Beauty Store Business

NOV 2017

Beauty Store Business provides solutions for better retailing! New products, industry news, savvy business moves and important trends affecting both brick-and-mortar and online retailers are included in each issue.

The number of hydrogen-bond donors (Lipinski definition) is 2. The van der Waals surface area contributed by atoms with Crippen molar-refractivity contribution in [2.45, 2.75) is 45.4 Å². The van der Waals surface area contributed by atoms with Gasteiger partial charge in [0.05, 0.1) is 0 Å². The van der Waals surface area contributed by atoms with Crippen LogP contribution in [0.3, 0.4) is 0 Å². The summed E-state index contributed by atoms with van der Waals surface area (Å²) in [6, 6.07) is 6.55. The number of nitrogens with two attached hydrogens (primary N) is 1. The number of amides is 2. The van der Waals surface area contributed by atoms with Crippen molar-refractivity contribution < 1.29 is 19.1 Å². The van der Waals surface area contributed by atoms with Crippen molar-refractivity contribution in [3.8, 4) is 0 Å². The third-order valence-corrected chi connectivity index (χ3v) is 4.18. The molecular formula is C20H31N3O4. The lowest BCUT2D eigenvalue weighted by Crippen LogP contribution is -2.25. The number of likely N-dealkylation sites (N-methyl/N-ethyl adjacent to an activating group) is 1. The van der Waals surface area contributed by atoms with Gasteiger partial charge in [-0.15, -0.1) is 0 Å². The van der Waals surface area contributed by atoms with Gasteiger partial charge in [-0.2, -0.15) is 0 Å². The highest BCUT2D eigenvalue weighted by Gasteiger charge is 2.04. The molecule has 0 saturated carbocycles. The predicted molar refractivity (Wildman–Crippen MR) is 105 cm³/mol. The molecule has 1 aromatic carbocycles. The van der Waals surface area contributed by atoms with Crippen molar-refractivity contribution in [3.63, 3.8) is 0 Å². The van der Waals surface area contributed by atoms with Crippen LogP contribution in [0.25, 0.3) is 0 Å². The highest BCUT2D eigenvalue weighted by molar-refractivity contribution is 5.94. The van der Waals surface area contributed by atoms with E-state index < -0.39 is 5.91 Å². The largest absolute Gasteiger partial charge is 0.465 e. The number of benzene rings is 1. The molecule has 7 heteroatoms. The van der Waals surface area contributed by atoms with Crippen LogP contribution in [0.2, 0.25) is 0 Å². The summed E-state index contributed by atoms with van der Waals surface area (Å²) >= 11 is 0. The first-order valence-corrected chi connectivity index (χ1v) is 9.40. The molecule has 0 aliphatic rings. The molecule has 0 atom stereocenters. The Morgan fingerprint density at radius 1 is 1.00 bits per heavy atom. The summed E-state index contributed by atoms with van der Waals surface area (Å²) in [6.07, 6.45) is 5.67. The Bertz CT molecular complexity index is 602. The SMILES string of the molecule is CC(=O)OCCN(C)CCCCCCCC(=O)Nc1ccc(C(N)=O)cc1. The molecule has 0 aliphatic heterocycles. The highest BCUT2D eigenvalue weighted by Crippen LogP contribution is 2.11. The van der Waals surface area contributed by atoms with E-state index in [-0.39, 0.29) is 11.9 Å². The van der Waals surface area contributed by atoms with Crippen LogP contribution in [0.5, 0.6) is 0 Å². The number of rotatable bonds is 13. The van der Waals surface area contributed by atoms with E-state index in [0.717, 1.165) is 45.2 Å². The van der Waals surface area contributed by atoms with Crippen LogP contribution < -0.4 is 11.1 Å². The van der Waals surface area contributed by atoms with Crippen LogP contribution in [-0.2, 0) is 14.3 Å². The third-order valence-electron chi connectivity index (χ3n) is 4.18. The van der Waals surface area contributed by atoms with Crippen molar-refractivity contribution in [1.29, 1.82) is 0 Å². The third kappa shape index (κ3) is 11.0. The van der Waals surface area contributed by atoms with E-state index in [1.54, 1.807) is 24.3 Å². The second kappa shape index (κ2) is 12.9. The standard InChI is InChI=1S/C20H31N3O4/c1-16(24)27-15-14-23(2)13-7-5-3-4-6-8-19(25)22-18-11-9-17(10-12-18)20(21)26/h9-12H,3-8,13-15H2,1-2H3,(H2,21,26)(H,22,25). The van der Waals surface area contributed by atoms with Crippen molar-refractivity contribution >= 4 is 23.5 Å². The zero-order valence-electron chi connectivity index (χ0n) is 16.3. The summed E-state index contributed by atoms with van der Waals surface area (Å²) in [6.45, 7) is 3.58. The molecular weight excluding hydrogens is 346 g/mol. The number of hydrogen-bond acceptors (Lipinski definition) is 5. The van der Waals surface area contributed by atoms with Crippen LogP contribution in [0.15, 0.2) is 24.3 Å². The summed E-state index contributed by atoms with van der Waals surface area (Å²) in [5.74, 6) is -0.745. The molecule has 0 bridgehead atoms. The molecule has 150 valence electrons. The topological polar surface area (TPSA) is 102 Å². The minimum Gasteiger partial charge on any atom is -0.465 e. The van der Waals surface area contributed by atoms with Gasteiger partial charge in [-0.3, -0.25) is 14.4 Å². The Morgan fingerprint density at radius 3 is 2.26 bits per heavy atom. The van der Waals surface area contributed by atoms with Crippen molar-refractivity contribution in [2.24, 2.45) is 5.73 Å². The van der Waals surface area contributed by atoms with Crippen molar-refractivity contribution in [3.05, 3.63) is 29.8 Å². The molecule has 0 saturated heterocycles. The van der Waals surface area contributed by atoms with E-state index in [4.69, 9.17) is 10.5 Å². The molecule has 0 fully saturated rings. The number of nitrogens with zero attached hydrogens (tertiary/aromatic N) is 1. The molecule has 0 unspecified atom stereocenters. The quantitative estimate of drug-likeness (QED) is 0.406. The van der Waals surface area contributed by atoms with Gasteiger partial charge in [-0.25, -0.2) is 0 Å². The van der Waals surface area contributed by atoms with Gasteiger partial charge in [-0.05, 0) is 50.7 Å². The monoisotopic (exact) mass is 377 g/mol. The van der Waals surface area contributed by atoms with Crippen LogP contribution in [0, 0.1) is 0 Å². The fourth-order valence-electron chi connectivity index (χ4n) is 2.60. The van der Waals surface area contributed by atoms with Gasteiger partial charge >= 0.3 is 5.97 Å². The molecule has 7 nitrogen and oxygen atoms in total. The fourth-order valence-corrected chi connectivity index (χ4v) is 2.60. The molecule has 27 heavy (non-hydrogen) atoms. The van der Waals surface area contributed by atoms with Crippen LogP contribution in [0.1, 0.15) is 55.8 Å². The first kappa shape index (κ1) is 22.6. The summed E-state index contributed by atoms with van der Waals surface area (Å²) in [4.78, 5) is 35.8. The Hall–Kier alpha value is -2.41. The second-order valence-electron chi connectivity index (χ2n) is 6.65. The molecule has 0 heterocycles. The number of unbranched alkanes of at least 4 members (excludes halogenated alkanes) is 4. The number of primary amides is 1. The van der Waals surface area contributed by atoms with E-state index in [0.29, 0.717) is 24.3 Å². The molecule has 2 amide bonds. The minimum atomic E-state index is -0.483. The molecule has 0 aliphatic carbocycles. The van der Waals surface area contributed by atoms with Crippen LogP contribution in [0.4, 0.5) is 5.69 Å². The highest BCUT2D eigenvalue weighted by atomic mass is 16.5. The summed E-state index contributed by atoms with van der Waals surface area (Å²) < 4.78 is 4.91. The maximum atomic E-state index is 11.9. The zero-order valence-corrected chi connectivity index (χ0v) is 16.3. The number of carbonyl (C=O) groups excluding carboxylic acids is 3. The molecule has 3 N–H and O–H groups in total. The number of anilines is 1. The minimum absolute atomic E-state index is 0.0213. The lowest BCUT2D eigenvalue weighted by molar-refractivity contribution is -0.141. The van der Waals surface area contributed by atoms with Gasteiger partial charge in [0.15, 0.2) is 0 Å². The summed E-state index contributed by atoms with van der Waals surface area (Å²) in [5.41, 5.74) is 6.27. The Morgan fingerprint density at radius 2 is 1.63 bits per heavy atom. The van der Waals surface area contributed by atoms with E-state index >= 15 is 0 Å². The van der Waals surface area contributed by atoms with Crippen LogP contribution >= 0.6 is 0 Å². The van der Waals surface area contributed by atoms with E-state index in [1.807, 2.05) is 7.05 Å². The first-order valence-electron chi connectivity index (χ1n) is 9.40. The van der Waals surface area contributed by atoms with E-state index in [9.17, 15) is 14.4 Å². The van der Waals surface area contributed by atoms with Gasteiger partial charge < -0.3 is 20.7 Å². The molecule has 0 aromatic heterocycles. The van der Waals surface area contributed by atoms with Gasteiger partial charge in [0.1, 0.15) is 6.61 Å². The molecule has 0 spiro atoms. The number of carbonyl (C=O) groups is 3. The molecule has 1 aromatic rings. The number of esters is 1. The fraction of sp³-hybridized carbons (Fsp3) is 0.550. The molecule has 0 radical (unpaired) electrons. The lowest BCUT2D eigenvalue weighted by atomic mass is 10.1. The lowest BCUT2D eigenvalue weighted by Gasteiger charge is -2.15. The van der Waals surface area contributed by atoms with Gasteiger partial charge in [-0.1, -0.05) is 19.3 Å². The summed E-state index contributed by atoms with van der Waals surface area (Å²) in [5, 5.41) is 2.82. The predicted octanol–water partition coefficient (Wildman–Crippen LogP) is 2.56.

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32 November 2017 | they couldn't take that. We'd take these trips over to England and bring back something really cool, and next time we went to get the same stuff they'd tell us, 'Your competitor from down the block told us not to sell to you anymore.' [Our competitor] could because he had money, so then we'd get cut off. But the one thing that nobody could take away from us was the beauty products—that was us and that was our market," Tish says. Other punk stores also had reputa- tions for being rude and unapproachable. "We were the only store on the block that was nice to customers. If any of our employees gave attitude to customers we'd reprimand them because it's not who we are or how we are. We treat everybody the same," Snooky says. Selling only the things they person- ally wore and loved, Tish and Snooky grew an avid fan base. When they were forced to hire a doorman to control the fervent crowd, they knew they had tapped into something special. PITFALLS AND PERIL Though the Bellomos' hair colors and store were attracting a lot of attention, it wasn't always positive. "We were tortured, persecuted, ridiculed," Snooky says. "It was not easy in those days. It was really a big statement, a real act of rebellion. We made it safe for people nowadays, but in those days it was really scary." Tish recalls the opening night of the Mudd Club in 1978, when she was trying to hail a cab with friends on Church Street and all of a sudden a bunch of kids from Long Island started punk bashing ("It was a thing back then when people from the suburbs came into Manhattan to [beat up punks]," Snooky says). Tish was yelling for them to stop hitting a man who was on the ground when someone suddenly tapped her and then punched her in the face as soon as she turned around. "I went down like this dying swan and woke up five minutes later to be put in an ambulance," she says. Luckily Tish and Snooky's open- minded mother was supportive, and encouraged her daughters to look how- ever they wanted; but most weren't as accepting. "You should have seen our neighbors. One woman would scream at us, 'There's people coming in and out of the building with green hair! It scares the old people!' It sure did," Tish says. In addition to being judged on their appearance, being business owners pre- sented other challenges. "It was difficult making the rent, being young, having no business experience. Being women, we were not taken seriously at all; and espe- cially being young women in outrageous attire, we were not taken seriously," Snooky says. At the time, St. Mark's Place was a dicey neighborhood riddled with vandals and drug addicts. Despite chasing down shoplifters, Tish says the store had the reputation of being the easiest shop on the block to rip off. They invested all their profits back into inventory, but in '89 lost their lease and were given two weeks to move out. In an act of desperation to keep the company afloat, Tish and Snooky relocated their wholesale business to Snooky's then-boyfriend's third-story studio apartment. "We were doing it all ourselves: packing the orders, taking the orders, rolling the boxes down three flights of stairs and then driving boxes to UPS and shipping them," Snooky says. The original Manic Panic store on St. Mark's Place opened in 1977, and became a hangout spot for bands like The Cramps and Ramones. "It's great that what we've always loved, endorsed and promoted has finally caught on." –Snooky Bellomo Tish and Snooky Bellomo share their go-to High Voltage shades. Snooky's Favs: "My personal favorites at the moment are Purple Haze and Voodoo Blue." Tish's Go-Tos: "I do various colors, but right now, my hair is actually a little purple because I mix Siren's Song and Cotton Candy Pink." Courtesy of Manic Panic

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